This is a study in graphite of a gorgeous creature that lives here in the Sierra Nevada Foothills. The Bobcat, Lynx rufus never ceases to amaze me when it pops out of a bush or strolls across my front yard. I love so many of it’s physical attributes like it’s tufted ears and bob tail as well as it’s hunting adaptability and just plain coolness.
While looking at the Bobcat I realized how intelligently designed it’s fur is, from the speckled pattern that breaks up it’s outline, to longer hairs under it’s belly, and behind it’s legs to wick away moisture. I also noticed thicker hairs on different parts of the body for temperature control. The entire shoulder, arm and paw including the hind haunches are built for the pounce and subduing it’s prey. These may seem like observations that a biologist would make but this is also how an artist sees and thinks when making art.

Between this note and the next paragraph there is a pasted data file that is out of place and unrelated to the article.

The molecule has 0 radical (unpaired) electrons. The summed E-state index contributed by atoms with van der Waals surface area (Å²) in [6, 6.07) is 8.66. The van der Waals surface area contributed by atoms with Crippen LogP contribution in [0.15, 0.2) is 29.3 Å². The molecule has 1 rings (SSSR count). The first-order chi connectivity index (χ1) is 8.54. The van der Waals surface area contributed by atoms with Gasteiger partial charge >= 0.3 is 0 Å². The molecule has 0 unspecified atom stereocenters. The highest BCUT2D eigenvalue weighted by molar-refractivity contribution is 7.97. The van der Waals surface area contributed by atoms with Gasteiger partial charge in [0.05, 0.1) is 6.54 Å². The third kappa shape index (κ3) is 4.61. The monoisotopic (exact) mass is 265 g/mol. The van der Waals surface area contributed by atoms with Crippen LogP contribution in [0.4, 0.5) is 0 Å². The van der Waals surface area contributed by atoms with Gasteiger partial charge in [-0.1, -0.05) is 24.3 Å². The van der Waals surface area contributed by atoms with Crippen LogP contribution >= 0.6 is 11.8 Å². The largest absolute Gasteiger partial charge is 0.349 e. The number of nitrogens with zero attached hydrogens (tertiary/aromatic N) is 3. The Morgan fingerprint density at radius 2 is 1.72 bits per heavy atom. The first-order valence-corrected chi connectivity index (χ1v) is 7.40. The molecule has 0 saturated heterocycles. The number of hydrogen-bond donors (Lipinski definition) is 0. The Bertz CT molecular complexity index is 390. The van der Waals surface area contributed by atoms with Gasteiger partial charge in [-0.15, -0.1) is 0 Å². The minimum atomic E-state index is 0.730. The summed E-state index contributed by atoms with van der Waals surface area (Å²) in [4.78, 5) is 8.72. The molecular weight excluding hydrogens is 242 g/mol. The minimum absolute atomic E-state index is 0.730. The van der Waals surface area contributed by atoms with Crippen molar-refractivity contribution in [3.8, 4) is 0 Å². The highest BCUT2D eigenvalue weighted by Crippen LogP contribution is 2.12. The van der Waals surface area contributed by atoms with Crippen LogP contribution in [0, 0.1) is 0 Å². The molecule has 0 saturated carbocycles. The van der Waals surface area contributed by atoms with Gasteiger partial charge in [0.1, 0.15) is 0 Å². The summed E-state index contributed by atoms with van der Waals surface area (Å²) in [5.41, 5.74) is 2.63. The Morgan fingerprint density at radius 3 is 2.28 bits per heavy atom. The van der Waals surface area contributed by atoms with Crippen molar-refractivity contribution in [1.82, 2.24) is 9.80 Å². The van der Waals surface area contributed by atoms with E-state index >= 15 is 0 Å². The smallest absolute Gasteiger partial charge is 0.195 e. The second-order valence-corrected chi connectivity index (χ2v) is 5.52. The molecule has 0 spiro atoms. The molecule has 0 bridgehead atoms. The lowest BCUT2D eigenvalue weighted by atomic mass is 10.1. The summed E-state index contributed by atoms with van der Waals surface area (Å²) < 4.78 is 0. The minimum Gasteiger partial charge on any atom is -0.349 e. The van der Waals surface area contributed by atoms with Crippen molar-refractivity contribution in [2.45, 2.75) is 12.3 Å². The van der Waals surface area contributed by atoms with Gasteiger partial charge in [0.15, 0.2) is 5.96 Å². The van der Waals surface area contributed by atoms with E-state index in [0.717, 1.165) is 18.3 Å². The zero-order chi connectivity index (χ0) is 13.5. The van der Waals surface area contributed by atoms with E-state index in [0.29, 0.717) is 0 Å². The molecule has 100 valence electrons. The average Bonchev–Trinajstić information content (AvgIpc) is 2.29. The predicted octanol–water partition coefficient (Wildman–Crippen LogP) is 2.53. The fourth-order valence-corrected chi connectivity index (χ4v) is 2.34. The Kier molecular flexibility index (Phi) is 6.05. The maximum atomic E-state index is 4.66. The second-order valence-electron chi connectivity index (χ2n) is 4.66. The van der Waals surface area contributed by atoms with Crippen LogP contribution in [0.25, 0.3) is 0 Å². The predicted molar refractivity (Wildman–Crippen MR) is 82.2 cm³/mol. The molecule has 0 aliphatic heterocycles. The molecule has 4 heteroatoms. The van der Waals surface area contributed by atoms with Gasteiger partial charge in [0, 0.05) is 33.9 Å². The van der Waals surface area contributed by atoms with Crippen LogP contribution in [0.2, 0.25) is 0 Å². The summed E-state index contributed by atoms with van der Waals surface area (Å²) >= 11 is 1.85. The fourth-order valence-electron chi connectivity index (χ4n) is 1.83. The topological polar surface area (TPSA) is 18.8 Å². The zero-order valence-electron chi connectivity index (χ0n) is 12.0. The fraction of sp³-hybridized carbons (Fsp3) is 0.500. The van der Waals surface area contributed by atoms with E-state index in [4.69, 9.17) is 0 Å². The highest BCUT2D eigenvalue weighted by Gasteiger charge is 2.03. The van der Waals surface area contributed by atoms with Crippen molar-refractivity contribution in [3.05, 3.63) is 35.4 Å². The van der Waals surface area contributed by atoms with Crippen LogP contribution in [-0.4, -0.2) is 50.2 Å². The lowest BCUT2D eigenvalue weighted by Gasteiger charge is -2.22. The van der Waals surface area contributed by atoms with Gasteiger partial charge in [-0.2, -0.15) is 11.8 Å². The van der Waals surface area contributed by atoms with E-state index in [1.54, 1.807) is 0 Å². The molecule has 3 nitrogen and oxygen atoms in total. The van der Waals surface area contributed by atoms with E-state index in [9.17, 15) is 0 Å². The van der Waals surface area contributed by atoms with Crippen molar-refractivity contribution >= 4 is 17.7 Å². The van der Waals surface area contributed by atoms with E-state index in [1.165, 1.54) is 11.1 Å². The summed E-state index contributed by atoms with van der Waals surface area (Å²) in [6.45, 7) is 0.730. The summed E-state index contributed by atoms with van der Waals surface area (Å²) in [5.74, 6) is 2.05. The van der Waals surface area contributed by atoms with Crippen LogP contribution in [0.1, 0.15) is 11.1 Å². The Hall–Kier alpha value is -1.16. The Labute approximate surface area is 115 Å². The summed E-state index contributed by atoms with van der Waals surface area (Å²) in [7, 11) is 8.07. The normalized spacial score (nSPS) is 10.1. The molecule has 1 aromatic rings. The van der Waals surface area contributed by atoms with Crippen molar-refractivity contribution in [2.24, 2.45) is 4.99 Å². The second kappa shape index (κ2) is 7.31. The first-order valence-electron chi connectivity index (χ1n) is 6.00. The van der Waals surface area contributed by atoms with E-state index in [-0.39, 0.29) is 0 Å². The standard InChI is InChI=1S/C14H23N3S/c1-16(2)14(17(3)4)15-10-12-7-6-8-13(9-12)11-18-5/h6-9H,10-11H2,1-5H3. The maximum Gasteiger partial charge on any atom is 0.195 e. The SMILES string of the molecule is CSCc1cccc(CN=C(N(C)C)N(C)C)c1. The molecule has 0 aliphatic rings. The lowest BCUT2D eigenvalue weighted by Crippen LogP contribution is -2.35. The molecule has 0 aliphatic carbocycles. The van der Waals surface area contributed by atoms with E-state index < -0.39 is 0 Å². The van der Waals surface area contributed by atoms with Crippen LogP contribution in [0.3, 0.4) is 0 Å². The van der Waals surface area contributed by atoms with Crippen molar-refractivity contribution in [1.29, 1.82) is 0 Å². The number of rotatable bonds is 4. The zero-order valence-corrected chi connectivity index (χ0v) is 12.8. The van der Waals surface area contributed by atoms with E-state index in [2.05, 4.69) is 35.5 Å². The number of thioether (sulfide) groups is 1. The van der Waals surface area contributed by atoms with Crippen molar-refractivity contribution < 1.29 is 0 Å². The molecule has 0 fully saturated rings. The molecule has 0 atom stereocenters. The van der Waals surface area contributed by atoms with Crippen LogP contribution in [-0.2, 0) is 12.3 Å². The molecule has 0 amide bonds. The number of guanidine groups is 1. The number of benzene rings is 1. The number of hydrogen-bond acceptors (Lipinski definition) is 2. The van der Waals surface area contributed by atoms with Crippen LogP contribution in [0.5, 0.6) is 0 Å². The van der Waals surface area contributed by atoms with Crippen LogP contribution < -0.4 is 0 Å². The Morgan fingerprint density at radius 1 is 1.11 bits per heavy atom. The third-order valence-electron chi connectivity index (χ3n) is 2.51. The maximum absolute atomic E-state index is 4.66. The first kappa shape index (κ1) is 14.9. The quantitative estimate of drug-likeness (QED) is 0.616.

Here is how I started my drawing. I went from a quick gesture drawing to a precise line drawing that accurately described the form before I allowed myself to even begin rendering the hair and the easily identifiable characteristics. I also check and correct the outline drawing using Unit and Angle measuring techniques until the form can no longer be corrected. “The longer you stay in this stage the more convincing your drawing will be.” This is a first and important step in all of my studies. I hope this has added a little art to your life, helped inspire you to look at and appreciate nature and love the bobcat!
I plan to share more drawing tips in future posts.
This drawing was made from the photography by: DeBold, Don. Calero Creek Bobcat. Digital image. https://www.flickr.com/people/28156071@N00. Don DeBold, 1 Dec. 2007. Web. 20 Dec. 2015.